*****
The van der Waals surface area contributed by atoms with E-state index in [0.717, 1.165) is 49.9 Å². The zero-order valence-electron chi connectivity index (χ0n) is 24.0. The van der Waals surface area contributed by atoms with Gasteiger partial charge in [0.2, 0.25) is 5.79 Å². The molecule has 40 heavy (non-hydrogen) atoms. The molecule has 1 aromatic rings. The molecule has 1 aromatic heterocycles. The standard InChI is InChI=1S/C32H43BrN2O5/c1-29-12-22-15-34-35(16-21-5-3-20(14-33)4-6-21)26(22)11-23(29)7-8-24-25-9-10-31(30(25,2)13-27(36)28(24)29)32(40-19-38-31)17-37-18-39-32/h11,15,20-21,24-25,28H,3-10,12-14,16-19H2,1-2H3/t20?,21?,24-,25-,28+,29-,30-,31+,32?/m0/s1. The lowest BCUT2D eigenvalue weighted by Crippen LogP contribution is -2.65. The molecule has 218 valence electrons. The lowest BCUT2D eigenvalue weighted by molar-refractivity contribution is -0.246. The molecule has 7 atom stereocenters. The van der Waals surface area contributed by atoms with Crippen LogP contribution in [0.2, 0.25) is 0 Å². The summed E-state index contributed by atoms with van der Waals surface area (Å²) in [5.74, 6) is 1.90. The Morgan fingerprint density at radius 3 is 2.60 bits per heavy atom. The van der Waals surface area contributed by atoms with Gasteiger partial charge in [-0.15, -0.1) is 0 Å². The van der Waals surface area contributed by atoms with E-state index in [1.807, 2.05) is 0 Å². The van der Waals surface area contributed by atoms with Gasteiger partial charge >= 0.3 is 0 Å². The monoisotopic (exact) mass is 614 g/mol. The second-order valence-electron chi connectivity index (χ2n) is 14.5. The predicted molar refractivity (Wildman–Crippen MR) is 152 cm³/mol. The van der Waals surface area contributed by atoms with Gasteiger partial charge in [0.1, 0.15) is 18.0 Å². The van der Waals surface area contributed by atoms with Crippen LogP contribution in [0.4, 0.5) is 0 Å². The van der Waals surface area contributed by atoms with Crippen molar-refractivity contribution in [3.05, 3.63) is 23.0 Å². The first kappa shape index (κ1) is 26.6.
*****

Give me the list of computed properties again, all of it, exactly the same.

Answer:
The van der Waals surface area contributed by atoms with E-state index in [0.717, 1.165) is 49.9 Å². The zero-order valence-electron chi connectivity index (χ0n) is 24.0. The van der Waals surface area contributed by atoms with Gasteiger partial charge in [0.2, 0.25) is 5.79 Å². The molecule has 40 heavy (non-hydrogen) atoms. The molecule has 1 aromatic rings. The molecule has 1 aromatic heterocycles. The standard InChI is InChI=1S/C32H43BrN2O5/c1-29-12-22-15-34-35(16-21-5-3-20(14-33)4-6-21)26(22)11-23(29)7-8-24-25-9-10-31(30(25,2)13-27(36)28(24)29)32(40-19-38-31)17-37-18-39-32/h11,15,20-21,24-25,28H,3-10,12-14,16-19H2,1-2H3/t20?,21?,24-,25-,28+,29-,30-,31+,32?/m0/s1. The lowest BCUT2D eigenvalue weighted by Crippen LogP contribution is -2.65. The molecule has 218 valence electrons. The lowest BCUT2D eigenvalue weighted by molar-refractivity contribution is -0.246. The molecule has 7 atom stereocenters. The van der Waals surface area contributed by atoms with Crippen LogP contribution in [0.2, 0.25) is 0 Å². The summed E-state index contributed by atoms with van der Waals surface area (Å²) in [5.74, 6) is 1.90. The Morgan fingerprint density at radius 3 is 2.60 bits per heavy atom. The van der Waals surface area contributed by atoms with Gasteiger partial charge in [-0.15, -0.1) is 0 Å². The van der Waals surface area contributed by atoms with E-state index in [1.807, 2.05) is 0 Å². The van der Waals surface area contributed by atoms with Gasteiger partial charge >= 0.3 is 0 Å². The monoisotopic (exact) mass is 614 g/mol. The second-order valence-electron chi connectivity index (χ2n) is 14.5. The predicted molar refractivity (Wildman–Crippen MR) is 152 cm³/mol. The van der Waals surface area contributed by atoms with Gasteiger partial charge in [0.1, 0.15) is 18.0 Å². The van der Waals surface area contributed by atoms with Crippen LogP contribution in [0.4, 0.5) is 0 Å². The van der Waals surface area contributed by atoms with Crippen molar-refractivity contribution in [3.05, 3.63) is 23.0 Å². The first kappa shape index (κ1) is 26.6.